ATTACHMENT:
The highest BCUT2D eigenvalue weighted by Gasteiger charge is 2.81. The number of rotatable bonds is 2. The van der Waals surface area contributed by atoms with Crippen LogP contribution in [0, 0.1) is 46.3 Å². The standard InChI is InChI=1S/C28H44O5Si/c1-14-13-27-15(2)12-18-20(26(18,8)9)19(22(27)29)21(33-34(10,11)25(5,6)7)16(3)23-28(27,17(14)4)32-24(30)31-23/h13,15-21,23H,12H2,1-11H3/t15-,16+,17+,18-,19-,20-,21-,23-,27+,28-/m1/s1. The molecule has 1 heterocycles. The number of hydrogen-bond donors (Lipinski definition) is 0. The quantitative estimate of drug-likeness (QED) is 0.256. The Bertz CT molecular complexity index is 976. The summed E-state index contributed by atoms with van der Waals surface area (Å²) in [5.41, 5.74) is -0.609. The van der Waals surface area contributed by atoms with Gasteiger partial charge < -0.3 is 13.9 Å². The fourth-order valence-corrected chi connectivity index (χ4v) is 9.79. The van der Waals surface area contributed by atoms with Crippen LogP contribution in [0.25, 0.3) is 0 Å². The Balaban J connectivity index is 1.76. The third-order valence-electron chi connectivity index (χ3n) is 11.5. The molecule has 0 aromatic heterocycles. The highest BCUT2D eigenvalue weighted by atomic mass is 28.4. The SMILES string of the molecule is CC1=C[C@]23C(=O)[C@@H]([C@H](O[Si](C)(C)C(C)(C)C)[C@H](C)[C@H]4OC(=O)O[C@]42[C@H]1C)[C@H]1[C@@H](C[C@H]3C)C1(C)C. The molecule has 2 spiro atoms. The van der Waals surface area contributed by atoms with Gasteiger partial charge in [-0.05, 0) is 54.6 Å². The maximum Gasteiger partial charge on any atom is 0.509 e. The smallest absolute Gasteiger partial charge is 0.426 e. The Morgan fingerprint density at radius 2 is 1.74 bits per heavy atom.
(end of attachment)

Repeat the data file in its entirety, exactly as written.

The highest BCUT2D eigenvalue weighted by Gasteiger charge is 2.81. The number of rotatable bonds is 2. The van der Waals surface area contributed by atoms with Crippen LogP contribution in [0, 0.1) is 46.3 Å². The standard InChI is InChI=1S/C28H44O5Si/c1-14-13-27-15(2)12-18-20(26(18,8)9)19(22(27)29)21(33-34(10,11)25(5,6)7)16(3)23-28(27,17(14)4)32-24(30)31-23/h13,15-21,23H,12H2,1-11H3/t15-,16+,17+,18-,19-,20-,21-,23-,27+,28-/m1/s1. The molecule has 1 heterocycles. The number of hydrogen-bond donors (Lipinski definition) is 0. The quantitative estimate of drug-likeness (QED) is 0.256. The Bertz CT molecular complexity index is 976. The summed E-state index contributed by atoms with van der Waals surface area (Å²) in [5.41, 5.74) is -0.609. The van der Waals surface area contributed by atoms with Gasteiger partial charge < -0.3 is 13.9 Å². The fourth-order valence-corrected chi connectivity index (χ4v) is 9.79. The van der Waals surface area contributed by atoms with Crippen LogP contribution in [0.25, 0.3) is 0 Å². The Balaban J connectivity index is 1.76. The third-order valence-electron chi connectivity index (χ3n) is 11.5. The molecule has 0 aromatic heterocycles. The highest BCUT2D eigenvalue weighted by atomic mass is 28.4. The SMILES string of the molecule is CC1=C[C@]23C(=O)[C@@H]([C@H](O[Si](C)(C)C(C)(C)C)[C@H](C)[C@H]4OC(=O)O[C@]42[C@H]1C)[C@H]1[C@@H](C[C@H]3C)C1(C)C. The molecule has 2 spiro atoms. The van der Waals surface area contributed by atoms with Gasteiger partial charge in [-0.05, 0) is 54.6 Å². The maximum Gasteiger partial charge on any atom is 0.509 e. The smallest absolute Gasteiger partial charge is 0.426 e. The Morgan fingerprint density at radius 2 is 1.74 bits per heavy atom.